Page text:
What people are saying - Write a review
We haven't found any reviews in the usual places.
Other editions - View all
Acting Assistant Adjutant-General Adjutant-General advance Allatoona ammunition Answer Army Corps arrived artillery Athens Atlanta attack battery bridge Brig brigade Brigadier-General camp Capt Captain captured Cartersville cavalry charge Chattahoochee River Chattanooga Collierville Colonel Colonel McMillen Colored Infantry column command Company Creek cross-roads crossed Decatur detachment direction dispatch encamped enemy enemy's engaged expedition fall back fire flank following report forage force Forrest Fort Gaines Fort Morgan forward Fourteenth front Gaylesville guard guns Hdqrs headquarters Holly Springs horses Illinois Illinois Infantry instant Kentucky killed Lieut Lieutenant Lieutenant-Colonel Major-General mand marched Memphis miles Morgan morning Mount Sterling mounted moved night o'clock obedient servant October officers Ohio pickets Pontotoc position prisoners railroad re-enforcements rear rebel regiment respectfully retreat returned Ripley River road scouts Second Brigade sent Sixteenth Army skirmishers Sturgis surrender Tenn Tennessee Third Brigade town train troops Tupelo U. S. Army U. S. Colored wagons wounded
Page 105 - SIR : I have the honor to report, for the information of the major general commanding, that the situation here is not improving since my last report.
Page 578 - GENERAL : — I have the honor to offer my report of the operations of the armies under my command since the occupation of Atlanta, in the early part of September last, up to the present date. As heretofore reported, in the month of September, the Army of the Cumberland...
Page 581 - ... assume command of the cavalry of my army, and I dispatched him back to Nashville with all dismounted detachments, and orders as rapidly as possible to collect the cavalry serving in Kentucky and Tennessee, to mount, organize, and equip them, and report to Major-General Thomas for duty. These forces...
Page 128 - Your General congratulates you upon your noble conduct during the late expedition under Brigadier General SD Sturgis. Fighting against overwhelming numbers, under most adverse circumstances, your prompt obedience to orders, and unflinching courage, commanding the admiration of all, made even defeat almost a victory. For hours, on foot, you repulsed the charges of the enemy's infantry, and again, in the saddle, you met his cavalry and turned his assaults into confusion.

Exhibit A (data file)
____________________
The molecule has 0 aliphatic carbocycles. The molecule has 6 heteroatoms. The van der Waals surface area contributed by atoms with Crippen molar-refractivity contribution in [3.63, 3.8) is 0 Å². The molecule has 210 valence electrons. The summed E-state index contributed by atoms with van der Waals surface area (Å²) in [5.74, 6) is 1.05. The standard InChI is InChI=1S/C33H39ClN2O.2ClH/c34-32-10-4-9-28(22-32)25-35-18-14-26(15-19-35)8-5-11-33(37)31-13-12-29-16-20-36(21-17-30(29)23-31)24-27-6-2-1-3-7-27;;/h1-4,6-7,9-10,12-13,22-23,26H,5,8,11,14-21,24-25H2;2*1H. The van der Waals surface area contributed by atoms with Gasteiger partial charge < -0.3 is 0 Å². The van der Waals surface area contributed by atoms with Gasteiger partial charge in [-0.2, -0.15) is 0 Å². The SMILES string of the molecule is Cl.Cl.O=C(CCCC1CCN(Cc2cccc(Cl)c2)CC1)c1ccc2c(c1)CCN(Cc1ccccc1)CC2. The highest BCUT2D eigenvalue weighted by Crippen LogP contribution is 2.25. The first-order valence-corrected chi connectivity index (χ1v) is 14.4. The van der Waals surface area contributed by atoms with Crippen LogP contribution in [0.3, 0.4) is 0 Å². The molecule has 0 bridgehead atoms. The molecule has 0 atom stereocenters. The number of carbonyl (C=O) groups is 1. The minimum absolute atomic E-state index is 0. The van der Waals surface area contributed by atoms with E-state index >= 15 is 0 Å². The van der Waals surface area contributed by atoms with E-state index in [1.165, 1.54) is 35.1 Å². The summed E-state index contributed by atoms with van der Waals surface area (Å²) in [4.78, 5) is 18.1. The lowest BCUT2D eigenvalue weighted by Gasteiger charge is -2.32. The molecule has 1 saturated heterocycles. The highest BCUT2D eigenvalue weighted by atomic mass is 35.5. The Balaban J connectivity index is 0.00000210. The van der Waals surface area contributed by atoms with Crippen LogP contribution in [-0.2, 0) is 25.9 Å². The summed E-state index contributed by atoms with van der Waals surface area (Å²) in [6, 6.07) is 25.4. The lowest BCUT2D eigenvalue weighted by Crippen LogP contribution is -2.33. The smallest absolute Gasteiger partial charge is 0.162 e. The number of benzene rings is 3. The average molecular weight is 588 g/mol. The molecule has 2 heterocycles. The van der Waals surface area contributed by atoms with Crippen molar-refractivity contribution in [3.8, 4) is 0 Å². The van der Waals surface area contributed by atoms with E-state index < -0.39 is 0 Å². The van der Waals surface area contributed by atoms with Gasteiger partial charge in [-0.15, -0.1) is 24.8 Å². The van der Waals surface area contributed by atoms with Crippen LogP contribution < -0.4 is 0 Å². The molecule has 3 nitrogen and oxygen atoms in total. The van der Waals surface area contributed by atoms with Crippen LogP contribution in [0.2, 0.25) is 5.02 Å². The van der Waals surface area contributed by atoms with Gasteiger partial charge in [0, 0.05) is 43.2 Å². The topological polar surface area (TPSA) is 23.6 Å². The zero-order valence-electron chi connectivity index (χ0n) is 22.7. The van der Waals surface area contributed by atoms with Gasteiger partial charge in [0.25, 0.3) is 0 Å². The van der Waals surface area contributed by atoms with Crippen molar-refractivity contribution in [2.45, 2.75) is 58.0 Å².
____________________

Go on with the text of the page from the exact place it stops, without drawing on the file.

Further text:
Page 581 - ... overwhelming him. To remain on the defensive would have been bad policy for an army of so great value as the one I then commanded, and I was forced to adopt a course more fruitful in results than the naked one of following him to the southwest. I had previously submitted to the Commander-inChief a general plan, which amounted substantially to the destruction of Atlanta and the railroad back to Chattanooga, and sallying forth from Atlanta, through the heart of Georgia, to capture one or more of...
Page 578 - Many changes occurred in the composition of those armies, in consequence of the expiration of the time of service of many of the regiments. The opportunity was given to us to consolidate the fragments, reclothe and equip the men, and make preparations for the future campaign. I also availed myself of the occasion to strengthen the garrisons to our rear, to make our communications more secure, and sent Wagner's division of the Fourth Corps and Morgan's division of the Fourteenth Corps back to Chattanooga,...
Page 579 - Chattahoochee, and sent cavalry detachments to the west, in the direction of Carrolton and Powder Springs. About the same time President Davis visited Macon, and his army at Palmetto, and made harangues referring to an active campaign against us.
Page 589 - Georgia, at 2.25 pm on that date. He had started on his great expedition from Atlanta to the sea-board, leaving me to guard Tennessee or to pursue the enemy if he followed the commanding general's column. It was therefore with considerable anxiety that we watched the forces at Florence, to discover what course they would pursue with regard to General Sherman's movements, determining thereby whether the troops under my command, numbering less than half those under Hood, were to act on the defensive...